The state of Himachal Pradesh lies in the western Himalayas and the climate of this region is comparatively cooler than the rest of the country. But due to the climate change phenomenon, warming has been reported in the state. As per the state report on strategy and action plan on climate change drafted in 2012, there has been a rise in temperature in the northwest Himalayan region by about 1.6°C in the last century[2]. This warming of the climate is likely to result in the upsurge or introduction of mosquito borne diseases in Himachal Pradesh. Dengue, an Aedes mosquito-borne diseases, has been reported from Bilaspur, Kangra, and Solan districts of Himachal Pradesh. An effective vector control strategy is required as few foci studies been projected that new transmission windows for malaria may open up in this part of the country by 2030[3],[4]. Therefore, the current study was planned to monitor the insecticide susceptibility status of malaria vectors in six districts of Himachal Pradesh.


  Materrial & Methods Top


Study sites

Himachal Pradesh is divided into 12 districts. Six districts namely Kangra, Una, Mandi, Bilaspur, Solan, and Sirmaur falling under Shivalik and Mid hill zone, and having hilly and forested terrain were selected for the current study. Based on Koppen’s classification, the selected districts fall under Cwa pattern of climate which have subtropical monsoon with mild and dry winter and hot summers. There are four prevalent seasons in Himachal Pradesh, winter (December to February), pre-monsoon (March to May), rainy (June to September) and autumn (October to November). The area is enriched with perennial rivers (Satluj, Yamuna, and Beas), small rivers and a large lake (Gobind Sagar)[5]. Prevalence of malaria is very low (~100 cases annually) in Himachal Pradesh and the state falls under category I as per national strategic plan for malaria elimination. Larval source reduction, focal spray around index cases and IEC activities are the main components of malaria control. Anopheline survey was conducted in two Primary Health Centers (PHCs) of each of the six selected districts [Table 1] and [Figure 1] for evaluation of susceptibility status against three insecticides viz., DDT (4%), malathion (5%) and deltamethrin (0.05%) of public health use. The susceptibility assays were performed using WHO (World Health Organization) insecticide susceptibility kits obtained from Vector Control unit, University of Sain, Malaysia.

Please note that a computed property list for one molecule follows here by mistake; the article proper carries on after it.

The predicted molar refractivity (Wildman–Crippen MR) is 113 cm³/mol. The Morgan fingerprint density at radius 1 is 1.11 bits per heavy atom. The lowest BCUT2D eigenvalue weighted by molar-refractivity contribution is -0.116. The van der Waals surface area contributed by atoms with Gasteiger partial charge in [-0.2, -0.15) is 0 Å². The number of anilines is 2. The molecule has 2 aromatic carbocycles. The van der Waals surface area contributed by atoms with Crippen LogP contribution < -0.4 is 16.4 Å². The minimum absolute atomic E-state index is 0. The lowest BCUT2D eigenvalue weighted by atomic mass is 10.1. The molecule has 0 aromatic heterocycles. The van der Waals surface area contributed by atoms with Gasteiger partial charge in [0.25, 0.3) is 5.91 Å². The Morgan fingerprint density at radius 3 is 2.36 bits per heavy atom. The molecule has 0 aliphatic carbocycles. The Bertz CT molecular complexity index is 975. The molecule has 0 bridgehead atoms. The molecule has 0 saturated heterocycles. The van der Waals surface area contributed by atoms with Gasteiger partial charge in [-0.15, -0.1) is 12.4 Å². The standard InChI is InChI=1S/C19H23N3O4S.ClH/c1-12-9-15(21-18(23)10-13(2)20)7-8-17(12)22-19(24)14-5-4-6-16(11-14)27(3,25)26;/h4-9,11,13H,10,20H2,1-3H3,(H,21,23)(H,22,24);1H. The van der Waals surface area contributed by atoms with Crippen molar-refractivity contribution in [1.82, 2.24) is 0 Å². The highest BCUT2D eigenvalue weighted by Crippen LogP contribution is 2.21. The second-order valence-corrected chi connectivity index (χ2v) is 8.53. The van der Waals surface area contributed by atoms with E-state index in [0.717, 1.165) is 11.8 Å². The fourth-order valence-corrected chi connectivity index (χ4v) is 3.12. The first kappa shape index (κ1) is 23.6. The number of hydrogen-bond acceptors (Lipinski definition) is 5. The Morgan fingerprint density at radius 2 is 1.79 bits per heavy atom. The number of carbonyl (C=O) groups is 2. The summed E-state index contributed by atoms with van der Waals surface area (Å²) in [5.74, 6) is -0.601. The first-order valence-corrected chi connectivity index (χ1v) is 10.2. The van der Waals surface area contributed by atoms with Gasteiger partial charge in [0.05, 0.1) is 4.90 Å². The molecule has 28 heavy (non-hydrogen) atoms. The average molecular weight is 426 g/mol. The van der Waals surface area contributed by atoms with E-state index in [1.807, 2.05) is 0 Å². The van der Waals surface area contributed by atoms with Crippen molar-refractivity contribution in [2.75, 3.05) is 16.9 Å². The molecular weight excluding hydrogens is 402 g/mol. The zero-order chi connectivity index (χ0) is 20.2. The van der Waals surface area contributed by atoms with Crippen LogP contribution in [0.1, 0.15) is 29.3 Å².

Table 1: Study sites selected for monitoring of insecticide resistance in malaria vectors of Himachal Pradesh, India

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Figure 1: Primary Health Centers (PHCs) selected for insecticide resistance monitoring in Himachal Pradesh, India.

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Field survey

Field visits were conducted in August–September, 2019 in selected districts. Female anopheline mosquitoes were collected from cattle sheds and human dwellings using mouth aspirators and torch from 7 am to 10 am. The collected female mosquitoes were provided 10% sugar solution and brought in cloth cages to field laboratory established at district headquarters. Collected mosquitoes were identified up to species level using the standard identification key of Nagpal and Sharma (1995) and separated according to their abdominal conditions[6].

Susceptibility test

Anopheles culicifacies and An. fluviatilis mosquitoes were exposed to insecticide impregnated papers of three insecticides, viz., DDT (4%), malathion (5%) and deltamethrin (0.05%) as per the standard procedure of WHO[7]. Only full fed or semi gravid mosquitoes were used for susceptibility tests after keeping them in holding tubes for one hour. For each of the insecticide bioassay, we exposed three to six replicates of 15–25 mosquitoes per collection from each district. Species wise controls were also used to observe mortality in unexposed mosquitoes. The field laboratory was conditioned for optimum temperature and Relative Humidity during the test i.e., temperature at 27±2 °C and 70±5 % relative humidity. One-hour exposure was given to mosquitoes using exposure tubes and thereafter they were transferred to holding tubes provided with 10% glucose pad. Insecticide exposed mosquitoes were held for 24 h for recording of mortality. After 24 h, mortality of mosquitoes was determined by counting dead mosquitoes. Abbott’s correction formula was applied if mortality in control was found between 5–20%[8]. Based on the mortality of mosquitoes, insecticide susceptibility status of vector mosquitoes was determined as per WHO criteria i.e., a corrected mortality of >98 per cent is susceptible(S), mortality of 90–97% is possible resistance (VR) and mortality <90% indicates resistance (R)[7].